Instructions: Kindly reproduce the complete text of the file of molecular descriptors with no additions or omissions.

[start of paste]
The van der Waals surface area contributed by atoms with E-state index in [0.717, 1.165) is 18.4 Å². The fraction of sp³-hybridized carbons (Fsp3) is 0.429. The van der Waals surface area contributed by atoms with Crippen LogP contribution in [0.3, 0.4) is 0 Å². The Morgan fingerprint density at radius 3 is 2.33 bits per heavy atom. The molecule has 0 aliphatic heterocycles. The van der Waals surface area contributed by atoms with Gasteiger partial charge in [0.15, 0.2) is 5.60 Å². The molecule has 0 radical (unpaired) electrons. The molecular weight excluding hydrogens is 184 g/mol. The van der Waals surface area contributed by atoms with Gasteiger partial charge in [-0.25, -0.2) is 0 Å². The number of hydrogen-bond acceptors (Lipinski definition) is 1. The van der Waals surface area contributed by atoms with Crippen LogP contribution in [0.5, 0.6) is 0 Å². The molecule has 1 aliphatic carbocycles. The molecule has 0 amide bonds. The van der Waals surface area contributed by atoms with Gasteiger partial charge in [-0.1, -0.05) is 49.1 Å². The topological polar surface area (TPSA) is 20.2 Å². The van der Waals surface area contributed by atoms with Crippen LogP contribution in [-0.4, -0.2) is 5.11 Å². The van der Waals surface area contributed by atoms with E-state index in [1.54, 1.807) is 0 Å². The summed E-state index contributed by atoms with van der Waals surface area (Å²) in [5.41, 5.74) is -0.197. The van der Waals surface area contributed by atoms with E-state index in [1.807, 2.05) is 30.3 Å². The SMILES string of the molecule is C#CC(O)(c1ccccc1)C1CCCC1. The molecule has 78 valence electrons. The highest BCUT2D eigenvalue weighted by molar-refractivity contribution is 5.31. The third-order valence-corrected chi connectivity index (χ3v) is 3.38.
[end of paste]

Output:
The van der Waals surface area contributed by atoms with E-state index in [0.717, 1.165) is 18.4 Å². The fraction of sp³-hybridized carbons (Fsp3) is 0.429. The van der Waals surface area contributed by atoms with Crippen LogP contribution in [0.3, 0.4) is 0 Å². The Morgan fingerprint density at radius 3 is 2.33 bits per heavy atom. The molecule has 0 aliphatic heterocycles. The van der Waals surface area contributed by atoms with Gasteiger partial charge in [0.15, 0.2) is 5.60 Å². The molecule has 0 radical (unpaired) electrons. The molecular weight excluding hydrogens is 184 g/mol. The van der Waals surface area contributed by atoms with Gasteiger partial charge in [-0.25, -0.2) is 0 Å². The number of hydrogen-bond acceptors (Lipinski definition) is 1. The van der Waals surface area contributed by atoms with Crippen LogP contribution in [0.5, 0.6) is 0 Å². The molecule has 1 aliphatic carbocycles. The molecule has 0 amide bonds. The van der Waals surface area contributed by atoms with Gasteiger partial charge in [-0.1, -0.05) is 49.1 Å². The topological polar surface area (TPSA) is 20.2 Å². The van der Waals surface area contributed by atoms with Crippen LogP contribution in [-0.4, -0.2) is 5.11 Å². The van der Waals surface area contributed by atoms with E-state index in [1.54, 1.807) is 0 Å². The summed E-state index contributed by atoms with van der Waals surface area (Å²) in [5.41, 5.74) is -0.197. The van der Waals surface area contributed by atoms with E-state index in [1.807, 2.05) is 30.3 Å². The SMILES string of the molecule is C#CC(O)(c1ccccc1)C1CCCC1. The molecule has 78 valence electrons. The highest BCUT2D eigenvalue weighted by molar-refractivity contribution is 5.31. The third-order valence-corrected chi connectivity index (χ3v) is 3.38.